Permutations, Lehmer Code, and Lexicographic Index

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The number of ways to arrange seventeen objects in a row is , or for short. The arrangements are called permutations. Combinatorial theorists use five different notational systems for permutations.


Assume that the objects are labeled by the numbers 1 to 17. The first notation has positions on top and the numbers of the rearranged objects on the bottom. It can be read as a mapping of a finite set of numbers, where the numbers on top get mapped to those below.

The second notation is just the bottom row of the first notation. (5 14 9 2 1 11 16 6 7 4 8 17 10 13 15 3 12) is a permutation.

The third notation applies that mapping repeatedly to any starting number until there is a repetition. Then a new number is chosen to start the next cycle, and so on. (1 5)(2 14 13 10 4)(3 9 7 16)(6 11 8)(12 17)(15) is a cycle form. A permutation can be shown as a directed graph.

The fourth notation is the lexicographical index. The arrangement (5 14 9 2 1 11 16 6 7 4 8 17 10 13 15 3 12) is the hundred trillionth permutation if the permutations of 17 objects are sorted. Thus, 100000000000000 of 17! is a permutation.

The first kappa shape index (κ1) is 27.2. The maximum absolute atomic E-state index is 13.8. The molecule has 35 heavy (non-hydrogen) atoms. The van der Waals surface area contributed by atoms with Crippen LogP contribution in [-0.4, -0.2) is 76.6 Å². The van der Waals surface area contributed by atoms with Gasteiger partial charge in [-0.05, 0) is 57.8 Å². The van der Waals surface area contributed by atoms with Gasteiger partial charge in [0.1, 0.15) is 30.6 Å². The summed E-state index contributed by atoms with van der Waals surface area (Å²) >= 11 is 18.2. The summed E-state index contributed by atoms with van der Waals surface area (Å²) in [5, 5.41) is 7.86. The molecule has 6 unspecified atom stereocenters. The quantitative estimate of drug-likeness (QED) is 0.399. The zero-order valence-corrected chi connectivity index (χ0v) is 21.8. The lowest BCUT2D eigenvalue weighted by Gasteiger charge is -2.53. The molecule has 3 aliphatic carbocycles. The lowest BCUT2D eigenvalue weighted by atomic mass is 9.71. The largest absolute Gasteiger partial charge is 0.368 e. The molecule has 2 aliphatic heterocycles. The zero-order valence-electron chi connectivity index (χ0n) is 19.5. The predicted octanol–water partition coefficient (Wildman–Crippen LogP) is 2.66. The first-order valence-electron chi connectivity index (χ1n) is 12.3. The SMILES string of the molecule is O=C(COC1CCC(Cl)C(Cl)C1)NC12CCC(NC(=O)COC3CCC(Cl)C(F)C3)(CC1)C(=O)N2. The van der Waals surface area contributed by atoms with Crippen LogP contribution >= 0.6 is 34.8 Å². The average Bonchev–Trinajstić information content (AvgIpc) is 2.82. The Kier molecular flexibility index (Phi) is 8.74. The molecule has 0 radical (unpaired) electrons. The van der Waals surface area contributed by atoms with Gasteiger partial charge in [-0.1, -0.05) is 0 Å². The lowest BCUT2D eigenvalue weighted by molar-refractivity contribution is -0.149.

The fifth notation is the Lehmer code, for example (4 12 7 1 0 6 9 2 2 1 1 5 1 2 2 0 0). The generating algorithm is basically "this number is greater than of the subsequent numbers." This is also known as the factorial number system representation of a number. Note that


Gauss noted that every self-intersecting closed loop with crossings corresponds to a permutation by labeling every other intersection with 1 to . The reverse is not true, since permutations like (3 4 5 1 2) lead to nonplanar graphs.

Big numbers are needed to get to 27!, but in a slider, only discrete integer values are possible. Bigger numbers are split across sliders.


Contributed by: Ed Pegg Jr (September 2015)
Open content licensed under CC BY-NC-SA




[1] Wikipedia. "Lehmer Code." (Sep 3, 2015)

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